"Except as otherwise provided, any person who violates this subsection shall be guilty of a class A nonperson misdemeanor. If any person has a prior conviction under this section, a conviction for a substantially similar offense from another jurisdiction or a conviction of a violation of an ordinance of any city or resolution of any county for a substantially similar offense . . . , then such person shall be guilty of a drug severity level 4 felony." (Emphasis added.) L. 1995, ch. 218, § 2.

After this 1995 amendment, a municipal conviction is clearly included. "When the legislature revises an existing law, it is presumed that the legislature intended to change the law as it existed prior to the amendment." Hughes v. Inland Container Corp., 247 Kan. 407, 414, 799 P.2d 1011 (1990). "Ordinarily, there is a presumption that a change in the language of a statute results from the legislative purpose to change its effect." In re Marriage of Schuhs, 20 Kan. App. 2d 98, 99, 883 P.2d 1225 (1994), rev. denied 257 Kan. 1092 (1995). These statutory interpretation rules support Patterson's argument that municipal convictions were not included under K.S.A. 1994 Supp. 65-4162(a).

In State v. Dunn, 21 Kan. App. 2d 359, 364, 900 P.2d 245 (1995), this court held that municipal convictions may not be used in computing the criminal history of a defendant under the provisions of the Kansas Sentencing Guidelines Act then in effect. The statute at issue in Dunn, K.S.A. 1993 Supp. 21-4711(a), provided: "Every three prior adult convictions or juvenile adjudications of class A and class B person misdemeanors in the offender's criminal history, or any combination thereof, shall be rated as one adult conviction or one juvenile adjudication of a person felony for criminal history purposes." In determining defendant's criminal history, K.S.A. 1993 Supp. 21-4701(d)(7) did not authorize the use of municipal convictions. In 1994, that statute was amended to specifically include municipal violations which are comparable to state misdemeanors.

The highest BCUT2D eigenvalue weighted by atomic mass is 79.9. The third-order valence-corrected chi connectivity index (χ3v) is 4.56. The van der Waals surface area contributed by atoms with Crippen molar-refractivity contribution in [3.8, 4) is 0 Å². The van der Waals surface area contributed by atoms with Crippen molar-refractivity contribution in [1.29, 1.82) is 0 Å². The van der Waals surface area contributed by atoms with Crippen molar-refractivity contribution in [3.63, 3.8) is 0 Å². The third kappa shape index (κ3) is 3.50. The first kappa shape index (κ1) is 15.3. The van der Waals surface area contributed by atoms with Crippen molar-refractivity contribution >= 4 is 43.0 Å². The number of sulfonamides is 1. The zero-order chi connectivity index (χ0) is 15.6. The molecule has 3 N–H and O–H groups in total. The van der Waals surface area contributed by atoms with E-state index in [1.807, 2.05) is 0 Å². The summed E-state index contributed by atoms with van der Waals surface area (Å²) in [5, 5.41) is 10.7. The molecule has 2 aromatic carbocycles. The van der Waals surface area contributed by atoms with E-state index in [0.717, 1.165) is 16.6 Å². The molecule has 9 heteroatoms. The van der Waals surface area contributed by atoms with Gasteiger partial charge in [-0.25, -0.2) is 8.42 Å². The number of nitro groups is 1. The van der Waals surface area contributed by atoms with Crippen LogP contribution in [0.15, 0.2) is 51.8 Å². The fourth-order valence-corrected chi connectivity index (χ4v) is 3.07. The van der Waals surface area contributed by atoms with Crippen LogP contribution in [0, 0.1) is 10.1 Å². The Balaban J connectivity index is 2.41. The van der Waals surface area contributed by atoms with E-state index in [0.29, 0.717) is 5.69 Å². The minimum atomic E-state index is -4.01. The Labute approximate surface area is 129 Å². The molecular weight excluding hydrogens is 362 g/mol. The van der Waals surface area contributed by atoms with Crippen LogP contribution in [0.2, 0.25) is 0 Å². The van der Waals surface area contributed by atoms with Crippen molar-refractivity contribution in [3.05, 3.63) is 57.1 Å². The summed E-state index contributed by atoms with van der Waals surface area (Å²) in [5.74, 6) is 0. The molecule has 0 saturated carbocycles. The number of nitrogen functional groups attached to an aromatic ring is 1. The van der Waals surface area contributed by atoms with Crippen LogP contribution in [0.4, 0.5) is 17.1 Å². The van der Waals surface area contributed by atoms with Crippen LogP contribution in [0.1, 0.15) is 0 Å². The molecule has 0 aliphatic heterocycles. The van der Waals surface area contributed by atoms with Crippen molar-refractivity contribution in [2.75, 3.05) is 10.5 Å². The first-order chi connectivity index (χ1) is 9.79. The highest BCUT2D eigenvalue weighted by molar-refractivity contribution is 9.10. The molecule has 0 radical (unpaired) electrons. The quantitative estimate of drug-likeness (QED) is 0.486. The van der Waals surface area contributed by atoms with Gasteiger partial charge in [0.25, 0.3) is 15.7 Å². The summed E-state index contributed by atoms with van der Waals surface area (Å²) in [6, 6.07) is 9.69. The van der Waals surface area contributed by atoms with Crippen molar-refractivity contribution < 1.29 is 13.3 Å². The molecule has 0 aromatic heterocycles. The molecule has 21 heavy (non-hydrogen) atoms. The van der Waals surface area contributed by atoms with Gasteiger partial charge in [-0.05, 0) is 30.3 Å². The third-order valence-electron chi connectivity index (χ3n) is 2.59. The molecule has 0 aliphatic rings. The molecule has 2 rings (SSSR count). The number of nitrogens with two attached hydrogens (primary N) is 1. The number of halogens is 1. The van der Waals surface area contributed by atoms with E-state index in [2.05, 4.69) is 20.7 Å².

The Dunn court analyzed the amendment as follows:

"It is clear that in 1993 the statute did not expressly include municipal convictions in detailing what misdemeanors should be considered and scored. In order to include municipal convictions, we would be required to construe the statute as saying something which it does not clearly and expressly state. Such a construction would be contrary to the rule of strict construction which we are to apply in cases of this nature. Our criminal statutes are to be construed strictly against the State. State v. JC Sports Bar, Inc., 253 Kan. 815, 818, 861 P.2d 1334 (1993)." 21 Kan. App. 2d at 361.

In State v. Floyd, 218 Kan. 764, 768, 544 P.2d 1380 (1976), the court determined that K.S.A. 1974 Supp. 65-4127b(a) (now codified as 65-4162) did not allow a previous municipal possession of marijuana conviction to enhance a subsequent district court conviction for possession of marijuana, so as to make the subsequent offense a felony rather than a misdemeanor. K.S.A. 1974 Supp. 65-4127b(a) provided: "Any person who violates this subsection shall be guilty of a class A misdemeanor, except that upon conviction for a second or subsequent offense, such person shall be guilty of a class D felony." 218 Kan. at 765. The Floyd court indicated that "[i]n the absence of clear statutory language a prior conviction under a city ordinance does not support a charge of a subsequent offense under a state statute." 218 Kan. 764, Syl. ¶ 2.

For all the foregoing reasons, we conclude the district court erred in using Patterson's municipal conviction to classify his conviction as a felony rather than a misdemeanor.

Reversed and remanded for resentencing consistent with this opinion.

END